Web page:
What struck me from this excellent post is that most decisions are emotional ones, and people are rarely convinced by facts or logic. If they are, it’s probably because they’re typically not feeling an emotional charge to the issue.

    When discussing such serious, scary stuff, it’s not surprising that trained professionals fight hard against high emotions and habitual prejudices, whatever they may be. It can be frustrating on both sides, especially when time is of the essence.

  • Chris

    I wonder if one can generalize this issue of persuasion to the political scene.

    For example, Tim Geithner appeared on Meet the Press several weeks ago, with a warning that the debt ceiling must be raised or the country will have to default on its debt obligations . . . I would have thought that Geithner’s authority would be taken more seriously. But instead the debt ceiling is being discussed as a debatable and partisan issue.

    How is it that the people who with the highest levels of authority, in some cases, elected officials, have so little persuasive capital? How is this the same/How is it different from the doctor’s persuasive powers?

  • Tara C

    That last line was a real twist. At first I felt really bad for the patient who allowed himself to be talked into something he felt was wrong for him. However, after thinking about it, I can only conclude that it is an example of the impermanence of life. We never know for sure what the right decision is until after the fact, and it was simply his time to go, not a reason for you to feel guilty.

  • Good subject. What I might learn is why does the decision need to be made now? Why not tomorrow, or next week. He has two eyes. Given time to think calmly instead of pressured, he may have made the “right” decision on his own and not been angry. But of course he would still have died. There is the hard lesson to live with. I have seen that a lot I expect in my world.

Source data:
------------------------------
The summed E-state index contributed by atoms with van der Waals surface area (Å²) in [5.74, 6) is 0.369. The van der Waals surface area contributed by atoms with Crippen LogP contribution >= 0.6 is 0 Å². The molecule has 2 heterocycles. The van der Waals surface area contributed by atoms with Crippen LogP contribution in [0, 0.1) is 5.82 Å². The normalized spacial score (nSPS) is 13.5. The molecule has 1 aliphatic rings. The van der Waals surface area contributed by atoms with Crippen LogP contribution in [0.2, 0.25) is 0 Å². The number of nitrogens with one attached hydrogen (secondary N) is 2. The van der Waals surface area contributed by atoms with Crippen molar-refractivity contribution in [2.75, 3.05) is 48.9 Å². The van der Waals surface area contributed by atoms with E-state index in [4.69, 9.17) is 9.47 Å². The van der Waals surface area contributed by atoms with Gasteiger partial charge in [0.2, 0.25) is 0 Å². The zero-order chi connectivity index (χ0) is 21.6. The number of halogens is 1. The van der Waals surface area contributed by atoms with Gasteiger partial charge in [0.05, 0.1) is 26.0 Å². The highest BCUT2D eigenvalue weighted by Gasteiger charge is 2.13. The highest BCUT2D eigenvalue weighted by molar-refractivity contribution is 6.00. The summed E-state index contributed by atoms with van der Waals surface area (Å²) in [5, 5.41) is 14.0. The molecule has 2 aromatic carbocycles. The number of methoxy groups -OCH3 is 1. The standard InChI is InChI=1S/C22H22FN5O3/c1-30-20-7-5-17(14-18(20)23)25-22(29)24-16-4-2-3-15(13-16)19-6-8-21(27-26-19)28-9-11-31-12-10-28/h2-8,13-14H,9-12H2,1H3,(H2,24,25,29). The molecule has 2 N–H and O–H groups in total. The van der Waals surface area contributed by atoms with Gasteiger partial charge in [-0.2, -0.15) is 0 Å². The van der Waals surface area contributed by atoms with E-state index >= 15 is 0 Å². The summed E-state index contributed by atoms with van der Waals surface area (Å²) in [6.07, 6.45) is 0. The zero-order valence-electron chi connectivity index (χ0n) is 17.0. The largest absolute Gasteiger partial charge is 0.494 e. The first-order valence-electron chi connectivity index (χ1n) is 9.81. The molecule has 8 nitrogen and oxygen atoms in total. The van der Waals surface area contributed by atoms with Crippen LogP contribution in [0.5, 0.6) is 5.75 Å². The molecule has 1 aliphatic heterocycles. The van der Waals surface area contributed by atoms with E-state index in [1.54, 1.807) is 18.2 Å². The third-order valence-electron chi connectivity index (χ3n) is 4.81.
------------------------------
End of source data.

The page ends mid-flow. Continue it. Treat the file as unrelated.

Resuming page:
• Julia

    Hi Alex. Thank you again for such a wonderfully written post. It always amazes me how doctors-in-training can experience the death of their patients and still continue on in the field.

    Though I wonder if you haven’t changed from being “too” persuasive to being more “mindfully” persuasive?

    Speaking of persuasion, y’all know you do that outside the clinic too… right? My next door neighbor is a surgeon and he’s pulled the whole Dr.-knows-best thing on me at least twice. And about things completely unrelated to medicine or health. Like where to park a car or put furniture. It must be something about white hair, glasses and this tone of voice you guys develop. My close friend is in her 2nd year of professional practice and I’ve started hearing that “voice” every now and then. Jeez, after another 20 years of practice I’ll never win a debate with her again, and I probably won’t even realize it. 😀

  • Chris

    @ Julia, who wrote:
    “It must be something about white hair, glasses and this tone of voice you guys develop. My close friend is in her 2nd year of professional practice…”

    “It must be something about” is spot on. I think there is a perfect storm of personality traits (sometimes called a strong personality), professional status, educational status, and moral authority that creates a persuasive figure. That figure is sometimes called a leader, as well.

    (This week was Oprah’s last week after 25 years of persuasion/sway. Geez, she swayed the whole culture, it seems to me.)

    Then there are others who want to fade into the wallpaper pattern. They want to be invisible. They don’t push, they don’t argue . . . and when they slam the car door, it isn’t really closed and you have to close it again!

  • ramoes gaston

    I can deeply identify with the pain placed by having your position. As a peer specialist an Buddhist I have to deal with the disease of addiction. If people don’t change what is in their heart, then the condition they’re in won’t change to suit their needs. And my clients hopefully strive to live a life full of good health, wealth and happiness.

  • GeorgeM

    I write because there are so many nuances here that remain uncommented upon, i.e.,

    A 34-year-old with HIV facing possible blindness, “he cried”—what tremendous anger and fear he had! How much would his chances improved if he was at peace with the (his) decision?

    “Dutifully, I came back an hour later…”—how easy to mis- or over-interpret “duty.” Why not a day or two later?

    “Worried that he might change his mind at any moment..”—sounds like wanting way too much to win (a good example of dangerous thinking. How bad do you want it? Real bad.)

    “Surgeons who jumped at the opportunity”—don’t they always?

    As with so many life situations, one choice is to act now and lose all other options while the other is to wait and retain those options at least for awhile, e.g. divorce, job quitting, buying this car, having an abortion, cancer surgery, amputation, suicide.

    Always good reasons to thoroughly examine our motives.

  • Thanks for this great post! It gives some new ideas!